The concept that the state has responsibility for a child when the parent or guardian cannot effectively continue in a parental role. As a result, if a parent abuses or neglects a child, the state has the right to remove the child from the home. If the state determines the parent cannot or will not become an adequate parent, then the courts may terminate parental rights without the consent of the parents and place the child in an adoptive home. (See TERMINATION OF PARENTAL RIGHTS.)
Parens patriae was based on the English common law whereby the king protected children within his kingdom. According to Lela B. Costin, one of the contributors to A Handbook of Child Welfare, the concept of parens patriae was given a more liberal interpretation in America during the frontier period, when children were at great risk for being orphaned, abandoned or neglected. As a result, parens patriae came to be interpreted as a rationale for the state stepping into the parent-child relationship when needed.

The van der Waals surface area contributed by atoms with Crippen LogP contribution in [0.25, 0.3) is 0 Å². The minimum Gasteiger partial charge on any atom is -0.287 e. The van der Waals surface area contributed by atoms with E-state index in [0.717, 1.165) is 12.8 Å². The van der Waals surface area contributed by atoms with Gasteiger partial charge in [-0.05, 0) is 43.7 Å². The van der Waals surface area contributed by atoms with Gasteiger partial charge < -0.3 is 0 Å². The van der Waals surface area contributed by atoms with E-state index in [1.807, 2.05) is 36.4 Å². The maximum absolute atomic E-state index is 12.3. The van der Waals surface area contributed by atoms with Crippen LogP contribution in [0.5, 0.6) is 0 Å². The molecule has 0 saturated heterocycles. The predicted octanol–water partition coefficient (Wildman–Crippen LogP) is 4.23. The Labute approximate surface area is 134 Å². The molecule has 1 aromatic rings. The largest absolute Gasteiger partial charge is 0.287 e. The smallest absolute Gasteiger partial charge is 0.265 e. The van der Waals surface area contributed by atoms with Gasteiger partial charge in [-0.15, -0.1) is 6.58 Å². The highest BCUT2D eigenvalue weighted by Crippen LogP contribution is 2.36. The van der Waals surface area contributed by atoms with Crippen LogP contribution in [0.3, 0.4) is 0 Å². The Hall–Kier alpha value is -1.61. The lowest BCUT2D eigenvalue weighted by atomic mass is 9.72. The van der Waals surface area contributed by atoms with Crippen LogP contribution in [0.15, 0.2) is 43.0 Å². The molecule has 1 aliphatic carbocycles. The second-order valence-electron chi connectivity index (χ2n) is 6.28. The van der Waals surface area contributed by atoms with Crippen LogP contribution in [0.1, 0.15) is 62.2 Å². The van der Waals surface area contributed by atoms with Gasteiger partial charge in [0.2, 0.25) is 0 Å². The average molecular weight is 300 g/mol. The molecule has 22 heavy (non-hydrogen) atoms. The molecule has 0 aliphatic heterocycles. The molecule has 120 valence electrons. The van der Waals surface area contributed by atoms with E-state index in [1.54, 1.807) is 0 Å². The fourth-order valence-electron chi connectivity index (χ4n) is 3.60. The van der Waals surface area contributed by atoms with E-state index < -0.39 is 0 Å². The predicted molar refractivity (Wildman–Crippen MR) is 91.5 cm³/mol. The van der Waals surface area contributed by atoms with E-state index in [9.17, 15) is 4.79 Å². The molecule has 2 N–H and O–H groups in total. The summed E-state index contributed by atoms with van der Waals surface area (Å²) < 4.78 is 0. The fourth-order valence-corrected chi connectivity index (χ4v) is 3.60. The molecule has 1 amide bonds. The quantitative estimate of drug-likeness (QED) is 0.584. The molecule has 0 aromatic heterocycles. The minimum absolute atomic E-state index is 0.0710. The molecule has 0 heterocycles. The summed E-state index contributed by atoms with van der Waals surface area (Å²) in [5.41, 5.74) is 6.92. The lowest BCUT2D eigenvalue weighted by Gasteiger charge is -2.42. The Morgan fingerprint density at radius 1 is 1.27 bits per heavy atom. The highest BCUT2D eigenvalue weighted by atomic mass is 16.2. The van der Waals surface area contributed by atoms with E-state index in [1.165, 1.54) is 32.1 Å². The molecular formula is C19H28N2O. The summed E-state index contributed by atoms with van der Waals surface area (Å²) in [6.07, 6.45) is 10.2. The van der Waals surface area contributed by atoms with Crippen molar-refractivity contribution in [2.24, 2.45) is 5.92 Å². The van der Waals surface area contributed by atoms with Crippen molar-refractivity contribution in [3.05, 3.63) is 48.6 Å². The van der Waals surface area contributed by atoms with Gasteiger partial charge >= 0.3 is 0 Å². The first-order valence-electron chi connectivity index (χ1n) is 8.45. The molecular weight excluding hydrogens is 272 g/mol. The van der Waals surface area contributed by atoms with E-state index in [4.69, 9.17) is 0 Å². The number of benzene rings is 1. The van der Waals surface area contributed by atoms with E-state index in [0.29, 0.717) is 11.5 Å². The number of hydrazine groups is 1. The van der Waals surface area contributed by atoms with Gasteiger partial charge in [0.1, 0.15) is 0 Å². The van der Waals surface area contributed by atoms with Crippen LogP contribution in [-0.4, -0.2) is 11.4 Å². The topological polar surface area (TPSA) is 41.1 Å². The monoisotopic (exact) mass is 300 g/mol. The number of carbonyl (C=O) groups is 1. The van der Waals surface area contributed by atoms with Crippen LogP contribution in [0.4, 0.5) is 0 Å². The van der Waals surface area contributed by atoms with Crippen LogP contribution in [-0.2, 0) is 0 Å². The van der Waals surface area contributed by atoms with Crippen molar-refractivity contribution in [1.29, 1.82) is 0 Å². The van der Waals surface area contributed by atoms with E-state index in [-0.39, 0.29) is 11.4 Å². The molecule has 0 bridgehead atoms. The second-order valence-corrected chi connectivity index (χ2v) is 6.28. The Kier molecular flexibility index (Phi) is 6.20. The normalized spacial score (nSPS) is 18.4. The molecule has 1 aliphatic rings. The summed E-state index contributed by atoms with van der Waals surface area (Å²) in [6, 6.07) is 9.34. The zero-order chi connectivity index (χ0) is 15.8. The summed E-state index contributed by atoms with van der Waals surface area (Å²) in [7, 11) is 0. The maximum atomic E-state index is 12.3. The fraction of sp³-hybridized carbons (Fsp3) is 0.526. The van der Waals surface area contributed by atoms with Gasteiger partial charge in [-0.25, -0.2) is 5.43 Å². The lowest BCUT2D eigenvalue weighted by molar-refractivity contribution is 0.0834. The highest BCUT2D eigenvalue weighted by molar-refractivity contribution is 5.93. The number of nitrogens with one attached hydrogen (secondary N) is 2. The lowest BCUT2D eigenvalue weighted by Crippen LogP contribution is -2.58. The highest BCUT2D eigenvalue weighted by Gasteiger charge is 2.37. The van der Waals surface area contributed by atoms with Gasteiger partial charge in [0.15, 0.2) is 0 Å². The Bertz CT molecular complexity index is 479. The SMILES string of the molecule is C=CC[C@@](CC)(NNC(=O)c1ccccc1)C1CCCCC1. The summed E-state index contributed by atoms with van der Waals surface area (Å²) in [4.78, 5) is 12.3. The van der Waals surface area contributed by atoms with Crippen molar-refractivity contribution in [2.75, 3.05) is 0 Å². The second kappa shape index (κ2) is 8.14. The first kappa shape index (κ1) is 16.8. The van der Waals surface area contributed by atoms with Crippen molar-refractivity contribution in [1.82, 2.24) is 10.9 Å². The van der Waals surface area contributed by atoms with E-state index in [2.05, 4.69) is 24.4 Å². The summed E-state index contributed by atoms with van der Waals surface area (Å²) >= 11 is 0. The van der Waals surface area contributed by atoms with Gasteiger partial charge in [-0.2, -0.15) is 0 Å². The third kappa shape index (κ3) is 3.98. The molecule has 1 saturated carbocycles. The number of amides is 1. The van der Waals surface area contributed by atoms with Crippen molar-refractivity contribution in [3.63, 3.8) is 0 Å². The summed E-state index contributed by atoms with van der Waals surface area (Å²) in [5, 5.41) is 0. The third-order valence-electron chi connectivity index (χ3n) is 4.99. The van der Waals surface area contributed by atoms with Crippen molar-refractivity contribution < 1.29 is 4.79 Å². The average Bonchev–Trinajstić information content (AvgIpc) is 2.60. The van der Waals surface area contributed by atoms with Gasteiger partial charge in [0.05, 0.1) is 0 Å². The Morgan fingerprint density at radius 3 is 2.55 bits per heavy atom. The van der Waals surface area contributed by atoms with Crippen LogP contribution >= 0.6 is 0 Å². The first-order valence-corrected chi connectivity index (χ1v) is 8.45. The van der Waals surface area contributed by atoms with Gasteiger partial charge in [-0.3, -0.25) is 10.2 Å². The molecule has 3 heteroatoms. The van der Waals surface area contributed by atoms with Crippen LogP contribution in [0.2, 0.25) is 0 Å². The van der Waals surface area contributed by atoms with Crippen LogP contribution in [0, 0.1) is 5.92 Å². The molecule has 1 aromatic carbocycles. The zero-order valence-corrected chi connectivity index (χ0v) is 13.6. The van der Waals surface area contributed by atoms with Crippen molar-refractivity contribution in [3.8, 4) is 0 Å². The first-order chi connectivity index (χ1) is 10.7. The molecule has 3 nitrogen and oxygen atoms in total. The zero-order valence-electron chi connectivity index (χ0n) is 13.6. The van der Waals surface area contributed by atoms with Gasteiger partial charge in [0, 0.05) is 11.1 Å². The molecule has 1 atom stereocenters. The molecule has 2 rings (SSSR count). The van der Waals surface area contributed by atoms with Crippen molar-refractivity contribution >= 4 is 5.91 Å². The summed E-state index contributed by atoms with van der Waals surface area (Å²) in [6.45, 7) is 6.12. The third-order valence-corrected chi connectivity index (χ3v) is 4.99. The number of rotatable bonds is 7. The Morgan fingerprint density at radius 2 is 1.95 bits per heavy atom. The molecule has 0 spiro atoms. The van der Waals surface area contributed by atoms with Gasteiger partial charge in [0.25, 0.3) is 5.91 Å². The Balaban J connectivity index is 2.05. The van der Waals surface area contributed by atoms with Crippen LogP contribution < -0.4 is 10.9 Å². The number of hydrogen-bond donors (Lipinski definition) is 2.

Parens patriae is a principle also used beyond the field of adoption; for example, the state requires children to go to school up to a certain age, and parents and children must comply with this requirement. (Some states recognize home schooling as acceptable.)
Up to about a century ago, the parents were usually seen as the supreme arbiters of the children's fate, and it was not up to neighbors or society in general to set rules or standards for parents. Child labor laws did not exist, and many children worked long hours at low wages. Social reforms were passed, and today children occupy a special role in society.
Lela B. Costin, "The Historical Context of Child Welfare," in A Handbook of Child Welfare: Context, Knowledge, and Practice (New York: Free Press, 1985).
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©2000 by Christine Adamec and William Pierce, Ph.D. Reprinted from The Encyclopedia of Adoption, 2nd Edition (2nd Edition) with permission of Facts On File, Inc.
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